About nine months have passed since Azalina Eusope (Mahila, Azalina’s), the Bay Area’s most prominent Malaysian chef, first announced that she was opening a new Malaysian restaurant in the Tenderloin — by sometime in February, Eusope had hoped. A world-altering pandemic put a damper on those plans, but construction on the 20-seat space — part of the new Aviary restaurant hub at 499 Ellis Street — continued apace.
And now, Eusope tells Eater SF, the restaurant is ready to open. Named Uncle Sok Hee, the restaurant will be her version of a kopitiam, the kind of Malaysian-Chinese coffee shop that you can find all over the island of Penang, where Eusope grew up. It will launch sometime in October, with a limited lunch menu for takeout and sidewalk dining.
Eventually, though, Eusope wants to give San Francisco diners a real taste of kopitiam culture — to create an all-day gathering place that serves coffee and kaya toast in the mornings, and quick bowls of laksa and char kway teow plates for lunch, before transitioning into more of a sit-down restaurant at night.
For Eusope, the new project is deeply personal. Eusope says her late father, Muhammed, was a fifth-generation street vendor who dedicated his entire life to selling street noodles. And for most of that time, he set up shop in front of one of those kopitiam — the coffee shops that are so ubiquitous within Malaysia’s Chinese community.
“My father would bring me as a sidekick to sell lottery tickets at all these Chinese coffee shops,” Eusope recalls of the time she spent working with her father as a child, “because that’s what we would do after selling noodles.”
As a Muslim, Eusope explains, her father was technically “breaking the rules” by hanging out at those coffee shops, none of which were halal. But he’d hang out and eat with his Chinese friends — and sell them some of the illegal moonshine he’d made on the side — because that was the kind of person he was. It’s those memories of the time she spent at those coffee shops — and the tastes and smells of the foods she ate there — that form Eusope’s inspiration for Uncle Sok Hee. And the restaurant named after her father’s best friend, Sok Hee, a durian farmer who had a profound impact on her when she visited him during a 2017 trip back to Penang.
In fact, Eusope says, the food at Uncle Sok Hee will consist almost entirely of new dishes that she hasn’t served at her other restaurants — dishes that will skew more Chinese due to the kopitiam concept. For starters, there will be kaya toast, but not the artisanal version that you can now sometimes find around San Francisco. Instead she’ll make hers the way her aunt, a kaya toast street vendor in Penang, does — with roti benggali, a kind of old-fashioned white bread that’s crisp on the outside and so soft inside that you can’t really slice it. Instead, Eusope explains, she’ll split the bread in half and then grill it over charcoal, infusing it with smoky flavor before slathering the toast with kaya (coconut jam).
Since it is is a coffee shop, Uncle Sok Hee will serve coffee, naturally. But instead of serving it with cream and sugar, she’ll serve it the way coffee is often drunk in Malaysia — with butter, for an extra-creamy mouthfeel. There will also be strong tea and a variety of other fun drinks and desserts: grass jelly drinks, soy milk drinks, and tofu hua (a soy custard) served with fried dough sticks. When she starts breakfast service, there will be rice porridge and kway teow fun — white noodles in an anchovy broth.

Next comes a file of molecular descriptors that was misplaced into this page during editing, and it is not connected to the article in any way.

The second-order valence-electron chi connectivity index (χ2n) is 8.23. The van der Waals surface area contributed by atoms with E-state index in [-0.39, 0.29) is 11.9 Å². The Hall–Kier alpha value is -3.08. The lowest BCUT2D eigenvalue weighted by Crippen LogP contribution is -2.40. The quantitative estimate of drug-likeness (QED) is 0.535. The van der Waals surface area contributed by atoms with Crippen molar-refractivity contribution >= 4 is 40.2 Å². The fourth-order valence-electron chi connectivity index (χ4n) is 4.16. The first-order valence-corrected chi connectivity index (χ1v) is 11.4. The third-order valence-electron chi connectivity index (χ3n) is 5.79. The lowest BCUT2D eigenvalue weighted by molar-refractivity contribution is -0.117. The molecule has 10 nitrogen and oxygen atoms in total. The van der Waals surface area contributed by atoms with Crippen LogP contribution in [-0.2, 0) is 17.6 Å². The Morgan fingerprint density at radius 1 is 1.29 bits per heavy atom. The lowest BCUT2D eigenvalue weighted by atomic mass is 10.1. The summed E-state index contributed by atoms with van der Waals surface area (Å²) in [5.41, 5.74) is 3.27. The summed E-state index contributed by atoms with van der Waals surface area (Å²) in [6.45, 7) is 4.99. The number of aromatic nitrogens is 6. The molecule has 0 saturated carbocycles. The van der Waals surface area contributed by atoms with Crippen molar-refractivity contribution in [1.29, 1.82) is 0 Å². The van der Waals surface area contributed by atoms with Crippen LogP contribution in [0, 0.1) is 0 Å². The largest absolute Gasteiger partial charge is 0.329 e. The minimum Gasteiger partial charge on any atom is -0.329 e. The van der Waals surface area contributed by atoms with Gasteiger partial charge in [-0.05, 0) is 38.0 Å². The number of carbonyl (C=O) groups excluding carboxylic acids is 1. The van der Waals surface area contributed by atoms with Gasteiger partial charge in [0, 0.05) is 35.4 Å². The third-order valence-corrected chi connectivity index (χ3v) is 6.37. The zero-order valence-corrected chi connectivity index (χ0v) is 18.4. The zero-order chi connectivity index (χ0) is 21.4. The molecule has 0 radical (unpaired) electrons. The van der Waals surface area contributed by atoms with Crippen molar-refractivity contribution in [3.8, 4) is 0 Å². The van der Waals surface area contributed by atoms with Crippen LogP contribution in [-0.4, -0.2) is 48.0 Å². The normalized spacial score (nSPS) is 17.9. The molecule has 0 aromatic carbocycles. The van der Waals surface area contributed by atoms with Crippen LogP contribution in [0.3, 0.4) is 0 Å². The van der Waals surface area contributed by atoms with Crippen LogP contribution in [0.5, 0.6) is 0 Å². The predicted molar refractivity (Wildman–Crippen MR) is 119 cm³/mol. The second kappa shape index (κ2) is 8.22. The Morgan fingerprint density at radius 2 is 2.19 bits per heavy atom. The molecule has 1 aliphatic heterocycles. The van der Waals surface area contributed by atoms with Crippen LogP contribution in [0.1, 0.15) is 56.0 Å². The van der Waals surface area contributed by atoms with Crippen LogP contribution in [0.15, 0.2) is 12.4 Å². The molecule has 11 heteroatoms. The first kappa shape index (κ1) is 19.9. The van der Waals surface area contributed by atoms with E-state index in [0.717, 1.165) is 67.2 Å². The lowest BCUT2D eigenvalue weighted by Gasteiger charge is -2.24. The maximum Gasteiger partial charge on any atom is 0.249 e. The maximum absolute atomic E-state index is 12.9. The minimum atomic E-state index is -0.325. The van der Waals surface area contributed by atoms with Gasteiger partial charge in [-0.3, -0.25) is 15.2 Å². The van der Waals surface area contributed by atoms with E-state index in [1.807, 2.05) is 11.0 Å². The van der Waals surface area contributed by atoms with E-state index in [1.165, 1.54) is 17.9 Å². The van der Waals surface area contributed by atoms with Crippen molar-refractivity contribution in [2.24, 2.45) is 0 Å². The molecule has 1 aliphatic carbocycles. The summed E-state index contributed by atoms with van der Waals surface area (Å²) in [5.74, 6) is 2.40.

Indeed, the savory side of the menu will be much more extensive than, perhaps, what most Americans might associate with a coffee shop. At Uncle Sok Hee, Eusope plans to serve char kway teow, a stir-fried noodle dish she says is a classic kopitiam offering. She’ll serve what Malaysians call “economy rice” — rice combo plates, basically, topped with things like roast chicken or roast duck. She serve popiah, a kind of wheat-based fresh spring roll, and yong tow foo — blanched vegetables stuffed with seafood and served with what Eusope describes as a “spicy, crazy-delicious black bean sauce.” She’ll serve Asam laksa, a curry-broth noodle dish made from a mackerel-based fish stock inspired by a famous laksa stand, run by two sisters, at Penang’s Air Itam Market — a different laksa dish than the one she served at Azalina’s.
For many of the dishes, she’ll substitute duck — duck meat, fat, and skin — where pork would traditionally be used.
“It’s not ‘authentic,’” Eusope says. “I never ever try to tell anyone I’m trying to create authenticity. It’s more about the connections I have eating this food and how I can present it here.”
Meanwhile, the pandemic has taken a real financial toll on Eusope’s restaurants, especially given the company’s plans for 2020 to be a big year of growth. Instead, the chef says, she decided not to renew the lease on the original Azalina’s kiosk at the Market, the Twitter building food hall. And while she’s lined up a new home in SoMa — on Freelon Street — for Azalina’s and its fast-casual menu, she’s put those plans on hold indefinitely. Her Oakland project, Calabash — a collaboration with Kingston 11’s Nigel Jones — has yet to announce an opening date. Only Mahila, Eusope’s full-service restaurant in Noe Valley focused on Mamak cuisine, remains open for takeout.
With everything so uncertain right now, the chef says she plans to take things slow with Uncle Sok Hee, opening just for lunch in October as a kind of “practice run.”
“It will be good representation in honor of my dad,” Eusope says.